Mississippi: A Beer Wasteland? | Jackson Free Press | Jackson, MS

Mississippi: A Beer Wasteland?


I'm a girl who doesn't venture far from Red Stripe (or Michelob Ultra on diet days). When I hear the word "gourmet," I rarely think beer. For some of us, gourmet beer has never graced our thirsty, amateur palates. But recently I had the opportunity to try a cask ale and then learn what the heck a cask ale is.

Last month Hal & Mal's hosted a cask-ale beer tasting, sponsored by Lazy Magnolia. Cask ale or "real ale" is the most natural a beer can get. It is unpasteurized, unfiltered and has no added carbonation. Artificial preservatives and carbonation are added to most store-bought beers for a longer shelf life. As soon as cask ale is brewed, it must be consumed which makes it difficult for a bar to sell because of the risk of wasted beer. It is called cask ale because it is brewed and served from a cask, which is a small barrel.

Lazy Magnolia's head brewer Gar Hatcher brewed the ale for tasting from the cask. Hatcher got the last beer from the cask, which he described with a sheepish smile, as "a total experiment."

"The base is Southern Gold, a honey beer," he explained. "We had blackberries we picked from a neighbor's yard and threw those in there."

The satisfaction on everyone's face after each sip of the caramel-colored ale was a surefire sign that Hatcher's experiment was a victory.

The beer-tasting was a fundraiser to support Raise Your Pints, a grass-roots organization working to lift the ban on gourmet beer in Mississippi. The state prohibits Approximately 85 percent of the world's top-ranked beers from being consumed or sold in Mississippi because of a ban on beers containing more than 5 percent alcohol. Mississippi is the only state in the country that has this ban.

Standing at 6 feet, 5 inches tall, RYP President Butch Bailey hovered over everyone while he sipped Hatcher's cask ale.

"Natural," he said, describing the flavors. "Slightly tart. Blackberry notes. Low bitterness." One more sip and a brief pause. "Well-balanced. Once in a lifetime experience."

Toward the end of the night, Bailey stood next to the emptied cask to say thanks and explain the purpose behind RYP. All conversations stopped, and the glow from the string lights on the patio reflected in everyone's eyes. "We don't work for the beer industry," Bailey said. "Heck, I'm a forester. We are normal people who want choices that everyone else has."

Even after the National Prohibition repeal in 1933, some states continued to enforce prohibition laws. Mississippi, dry since 1907, was the last state to repeal Prohibition in 1966. There are still many dry counties and towns today where no liquor is sold.

For several years, it seems Mississippi has taken a hesitant approach to alcohol freedoms, and it has been a very gradual progression.

"Mississippi has been taking steps when it comes to alcohol laws," Bailey said. "This is just the last step, and we are eager for it to be taken. There just needs to be an increase in awareness and some public support as opposed to private support."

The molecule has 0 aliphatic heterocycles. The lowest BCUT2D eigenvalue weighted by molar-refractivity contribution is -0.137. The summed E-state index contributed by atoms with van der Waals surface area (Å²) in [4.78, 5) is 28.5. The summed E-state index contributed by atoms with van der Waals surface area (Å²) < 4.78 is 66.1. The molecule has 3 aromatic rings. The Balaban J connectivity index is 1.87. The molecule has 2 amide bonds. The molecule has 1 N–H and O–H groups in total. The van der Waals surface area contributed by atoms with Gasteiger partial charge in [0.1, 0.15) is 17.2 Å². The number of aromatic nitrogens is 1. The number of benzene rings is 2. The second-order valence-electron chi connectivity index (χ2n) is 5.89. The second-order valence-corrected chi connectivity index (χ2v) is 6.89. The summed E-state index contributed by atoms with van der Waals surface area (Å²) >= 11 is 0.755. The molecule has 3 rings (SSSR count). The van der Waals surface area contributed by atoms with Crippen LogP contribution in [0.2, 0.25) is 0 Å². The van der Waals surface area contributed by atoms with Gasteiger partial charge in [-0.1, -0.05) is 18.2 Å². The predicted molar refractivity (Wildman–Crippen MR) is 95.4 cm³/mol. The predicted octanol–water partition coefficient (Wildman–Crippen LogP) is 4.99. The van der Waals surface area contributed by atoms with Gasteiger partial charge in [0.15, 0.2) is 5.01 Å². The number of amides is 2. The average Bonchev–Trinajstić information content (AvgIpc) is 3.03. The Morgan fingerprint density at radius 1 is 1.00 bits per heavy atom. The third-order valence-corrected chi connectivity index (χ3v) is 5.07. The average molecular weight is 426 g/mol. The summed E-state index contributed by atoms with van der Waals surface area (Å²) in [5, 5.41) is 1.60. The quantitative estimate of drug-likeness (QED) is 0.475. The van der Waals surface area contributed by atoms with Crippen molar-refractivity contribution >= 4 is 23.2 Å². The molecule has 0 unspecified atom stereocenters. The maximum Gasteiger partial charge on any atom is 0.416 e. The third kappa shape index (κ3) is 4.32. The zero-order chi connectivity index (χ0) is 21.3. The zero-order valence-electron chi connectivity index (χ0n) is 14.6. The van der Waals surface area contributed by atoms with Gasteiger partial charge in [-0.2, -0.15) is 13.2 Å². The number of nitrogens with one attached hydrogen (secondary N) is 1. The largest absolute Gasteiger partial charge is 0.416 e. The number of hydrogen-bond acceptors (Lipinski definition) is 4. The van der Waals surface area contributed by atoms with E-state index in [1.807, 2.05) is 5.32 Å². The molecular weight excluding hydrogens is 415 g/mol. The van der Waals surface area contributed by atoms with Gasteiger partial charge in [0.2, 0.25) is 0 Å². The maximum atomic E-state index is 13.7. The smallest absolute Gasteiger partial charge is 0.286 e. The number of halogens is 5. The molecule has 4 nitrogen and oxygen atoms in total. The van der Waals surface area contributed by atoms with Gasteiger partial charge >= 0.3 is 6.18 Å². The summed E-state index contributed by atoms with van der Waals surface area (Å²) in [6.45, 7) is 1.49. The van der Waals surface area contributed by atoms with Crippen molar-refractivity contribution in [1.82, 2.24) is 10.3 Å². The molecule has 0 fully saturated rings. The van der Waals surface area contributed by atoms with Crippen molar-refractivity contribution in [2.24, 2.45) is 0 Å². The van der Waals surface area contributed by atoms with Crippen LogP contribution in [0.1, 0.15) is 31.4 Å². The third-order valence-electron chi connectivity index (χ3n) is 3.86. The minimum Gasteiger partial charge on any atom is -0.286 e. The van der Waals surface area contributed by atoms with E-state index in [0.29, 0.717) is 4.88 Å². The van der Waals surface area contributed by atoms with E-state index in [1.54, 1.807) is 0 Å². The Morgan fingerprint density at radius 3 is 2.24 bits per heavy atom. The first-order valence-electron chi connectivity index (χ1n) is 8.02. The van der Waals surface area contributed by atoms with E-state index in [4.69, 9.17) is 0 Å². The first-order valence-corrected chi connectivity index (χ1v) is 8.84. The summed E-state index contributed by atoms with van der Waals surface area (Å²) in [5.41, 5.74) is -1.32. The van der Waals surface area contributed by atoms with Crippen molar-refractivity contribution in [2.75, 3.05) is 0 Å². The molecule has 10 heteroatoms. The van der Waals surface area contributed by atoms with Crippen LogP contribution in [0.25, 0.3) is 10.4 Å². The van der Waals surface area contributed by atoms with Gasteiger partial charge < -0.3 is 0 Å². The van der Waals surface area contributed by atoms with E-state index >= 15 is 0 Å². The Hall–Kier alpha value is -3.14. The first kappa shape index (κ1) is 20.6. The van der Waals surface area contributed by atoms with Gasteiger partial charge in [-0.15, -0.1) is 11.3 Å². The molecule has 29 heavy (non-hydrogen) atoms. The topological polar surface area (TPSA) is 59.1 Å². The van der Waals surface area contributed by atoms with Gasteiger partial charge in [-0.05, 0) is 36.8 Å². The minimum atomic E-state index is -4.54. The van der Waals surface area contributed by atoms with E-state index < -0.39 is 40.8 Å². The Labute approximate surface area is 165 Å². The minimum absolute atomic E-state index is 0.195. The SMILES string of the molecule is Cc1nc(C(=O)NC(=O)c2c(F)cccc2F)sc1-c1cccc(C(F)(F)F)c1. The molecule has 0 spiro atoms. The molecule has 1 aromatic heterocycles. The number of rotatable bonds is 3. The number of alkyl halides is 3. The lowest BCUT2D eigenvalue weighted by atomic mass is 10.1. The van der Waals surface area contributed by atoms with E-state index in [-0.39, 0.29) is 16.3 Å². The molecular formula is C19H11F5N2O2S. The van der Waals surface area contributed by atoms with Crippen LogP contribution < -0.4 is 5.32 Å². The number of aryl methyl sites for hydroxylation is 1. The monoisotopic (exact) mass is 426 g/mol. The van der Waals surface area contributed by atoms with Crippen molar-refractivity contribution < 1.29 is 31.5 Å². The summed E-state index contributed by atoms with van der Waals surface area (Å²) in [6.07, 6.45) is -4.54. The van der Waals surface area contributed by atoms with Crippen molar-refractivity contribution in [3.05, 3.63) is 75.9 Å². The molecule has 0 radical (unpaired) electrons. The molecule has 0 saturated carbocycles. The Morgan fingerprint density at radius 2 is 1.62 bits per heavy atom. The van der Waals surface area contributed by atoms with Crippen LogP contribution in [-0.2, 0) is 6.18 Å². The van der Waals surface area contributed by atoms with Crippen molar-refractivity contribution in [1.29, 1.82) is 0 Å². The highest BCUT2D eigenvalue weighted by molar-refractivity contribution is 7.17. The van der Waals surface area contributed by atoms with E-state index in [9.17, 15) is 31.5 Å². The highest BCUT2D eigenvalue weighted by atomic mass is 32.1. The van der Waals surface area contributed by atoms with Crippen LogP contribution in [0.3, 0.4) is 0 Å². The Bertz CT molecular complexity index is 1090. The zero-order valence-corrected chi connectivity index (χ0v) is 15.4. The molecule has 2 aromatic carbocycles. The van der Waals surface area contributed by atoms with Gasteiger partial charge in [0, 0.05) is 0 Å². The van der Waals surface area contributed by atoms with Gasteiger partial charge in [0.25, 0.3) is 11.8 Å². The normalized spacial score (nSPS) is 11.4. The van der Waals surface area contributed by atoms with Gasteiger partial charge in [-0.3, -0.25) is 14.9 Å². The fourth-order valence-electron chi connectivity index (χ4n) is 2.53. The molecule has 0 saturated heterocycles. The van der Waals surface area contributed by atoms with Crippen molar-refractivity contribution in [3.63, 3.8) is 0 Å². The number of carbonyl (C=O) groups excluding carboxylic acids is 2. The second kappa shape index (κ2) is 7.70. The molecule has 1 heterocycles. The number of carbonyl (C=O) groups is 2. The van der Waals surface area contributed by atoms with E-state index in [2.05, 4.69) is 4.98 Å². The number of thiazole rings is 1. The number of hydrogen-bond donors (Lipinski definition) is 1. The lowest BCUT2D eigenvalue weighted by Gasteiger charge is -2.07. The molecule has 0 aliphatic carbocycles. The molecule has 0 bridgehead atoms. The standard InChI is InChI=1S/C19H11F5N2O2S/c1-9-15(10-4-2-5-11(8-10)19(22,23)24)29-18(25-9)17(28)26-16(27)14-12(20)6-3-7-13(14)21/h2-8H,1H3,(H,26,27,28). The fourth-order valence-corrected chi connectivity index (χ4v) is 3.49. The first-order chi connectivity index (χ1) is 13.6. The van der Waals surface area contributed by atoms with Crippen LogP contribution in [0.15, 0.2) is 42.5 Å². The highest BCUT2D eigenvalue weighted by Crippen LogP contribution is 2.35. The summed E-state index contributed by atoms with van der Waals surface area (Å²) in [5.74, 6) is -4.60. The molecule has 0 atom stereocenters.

Along with Bailey, RYP members Todd and Katie Parkman have researched the economic benefits that come with lifting the ban. They point out that Mississippians are buying higher-alcohol beer in other states֖revenue Mississippi should be getting. Aside from the obvious revenue, the state could create more jobs and have more breweries like Lazy Magnolia.

"Mississippians should be spending their money in Mississippi," Bailey said. "That's all there is to it."

RYP members are not taking their mission lightly. Instead of ranting, they are doing extensive research and raising awareness. But a major component in this fight is not in their control֖it is up to the people of Mississippi. RYP needs support and can't do this without a large group of people, simply because the Legislature will not listen to a handful of people.

"Visiting other states is usually how people realize what we don't have," Katie Parkman said. Her face lit up as she talked about her new favorite beer she found in Portland.

"It was creme brulee-flavored. Amazing!"

For more information about cask ale tasting and Raise Your Pints, visit http://www.raiseyourpints.com.

Favorite Banned Beers
Butch Bailey – Great Divide "Belgica"at 7.2 percent
Craig Hendry – "Duvel" at 8.1 percent
Katie Parkman – Southern Tier "Creme Brulee" at 10 percent
Todd Parkman – Old Rasputin "Russian Imperial Stout" at 9 percent

Previous Comments


Thanks JFP for the coverage. Raise Your Pints is a true grassroots organization fighting to bring just a little bit of consumer choice and culture to MS, and we could sure use your help. Please check us out at our website or on Facebook and consider joining up to support this cause.


Old Rasputin "Russian Imperial Stout" is an amazing beer. It saddens me every day waking up knowing Mississippi doesn't have it. Back to Tenn I reckon...


I don't know if it qualifies as a 'gourmet beer', but if you visit the states of Colorado or Texas (probably many more, these are the only two I know of that sells this beer), do yourself a favor and order a "Fat Tire"; I know, weird name, but a great beer, trust me.


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